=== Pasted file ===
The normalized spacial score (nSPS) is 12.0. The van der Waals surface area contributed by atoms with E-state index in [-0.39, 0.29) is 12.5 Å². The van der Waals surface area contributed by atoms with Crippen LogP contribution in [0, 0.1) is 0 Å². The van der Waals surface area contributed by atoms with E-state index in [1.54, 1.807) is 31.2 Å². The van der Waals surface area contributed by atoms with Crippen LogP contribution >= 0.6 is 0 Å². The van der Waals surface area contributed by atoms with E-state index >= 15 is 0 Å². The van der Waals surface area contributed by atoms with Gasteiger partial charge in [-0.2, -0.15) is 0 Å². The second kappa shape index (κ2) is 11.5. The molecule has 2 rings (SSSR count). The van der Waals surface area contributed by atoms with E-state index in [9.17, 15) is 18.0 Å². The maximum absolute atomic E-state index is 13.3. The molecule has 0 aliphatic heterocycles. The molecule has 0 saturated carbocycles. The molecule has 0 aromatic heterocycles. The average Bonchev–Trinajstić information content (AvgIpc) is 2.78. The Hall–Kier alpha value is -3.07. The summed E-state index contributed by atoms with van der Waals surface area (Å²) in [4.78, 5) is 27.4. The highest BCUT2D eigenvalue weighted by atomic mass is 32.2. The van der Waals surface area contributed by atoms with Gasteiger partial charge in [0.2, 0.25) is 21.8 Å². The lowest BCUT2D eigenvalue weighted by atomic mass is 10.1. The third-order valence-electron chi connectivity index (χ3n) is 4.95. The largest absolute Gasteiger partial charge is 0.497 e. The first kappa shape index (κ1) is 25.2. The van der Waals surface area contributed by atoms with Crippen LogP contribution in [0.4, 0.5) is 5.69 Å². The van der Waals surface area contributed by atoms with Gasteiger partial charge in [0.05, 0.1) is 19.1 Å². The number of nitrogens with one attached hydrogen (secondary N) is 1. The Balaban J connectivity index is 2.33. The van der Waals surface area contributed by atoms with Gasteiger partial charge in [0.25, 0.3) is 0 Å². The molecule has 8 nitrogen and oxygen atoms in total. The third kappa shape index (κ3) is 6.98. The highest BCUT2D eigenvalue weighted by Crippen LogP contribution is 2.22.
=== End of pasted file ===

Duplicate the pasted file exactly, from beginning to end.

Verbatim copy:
The normalized spacial score (nSPS) is 12.0. The van der Waals surface area contributed by atoms with E-state index in [-0.39, 0.29) is 12.5 Å². The van der Waals surface area contributed by atoms with Crippen LogP contribution in [0, 0.1) is 0 Å². The van der Waals surface area contributed by atoms with E-state index in [1.54, 1.807) is 31.2 Å². The van der Waals surface area contributed by atoms with Crippen LogP contribution >= 0.6 is 0 Å². The van der Waals surface area contributed by atoms with E-state index >= 15 is 0 Å². The van der Waals surface area contributed by atoms with Gasteiger partial charge in [-0.2, -0.15) is 0 Å². The second kappa shape index (κ2) is 11.5. The molecule has 2 rings (SSSR count). The van der Waals surface area contributed by atoms with E-state index in [9.17, 15) is 18.0 Å². The maximum absolute atomic E-state index is 13.3. The molecule has 0 aliphatic heterocycles. The molecule has 0 saturated carbocycles. The molecule has 0 aromatic heterocycles. The average Bonchev–Trinajstić information content (AvgIpc) is 2.78. The Hall–Kier alpha value is -3.07. The summed E-state index contributed by atoms with van der Waals surface area (Å²) in [4.78, 5) is 27.4. The highest BCUT2D eigenvalue weighted by atomic mass is 32.2. The van der Waals surface area contributed by atoms with Gasteiger partial charge in [0.2, 0.25) is 21.8 Å². The lowest BCUT2D eigenvalue weighted by atomic mass is 10.1. The third-order valence-electron chi connectivity index (χ3n) is 4.95. The largest absolute Gasteiger partial charge is 0.497 e. The first kappa shape index (κ1) is 25.2. The van der Waals surface area contributed by atoms with Crippen LogP contribution in [0.4, 0.5) is 5.69 Å². The van der Waals surface area contributed by atoms with Gasteiger partial charge in [0.05, 0.1) is 19.1 Å². The number of nitrogens with one attached hydrogen (secondary N) is 1. The Balaban J connectivity index is 2.33. The van der Waals surface area contributed by atoms with Gasteiger partial charge in [0.25, 0.3) is 0 Å². The molecule has 8 nitrogen and oxygen atoms in total. The third kappa shape index (κ3) is 6.98. The highest BCUT2D eigenvalue weighted by Crippen LogP contribution is 2.22.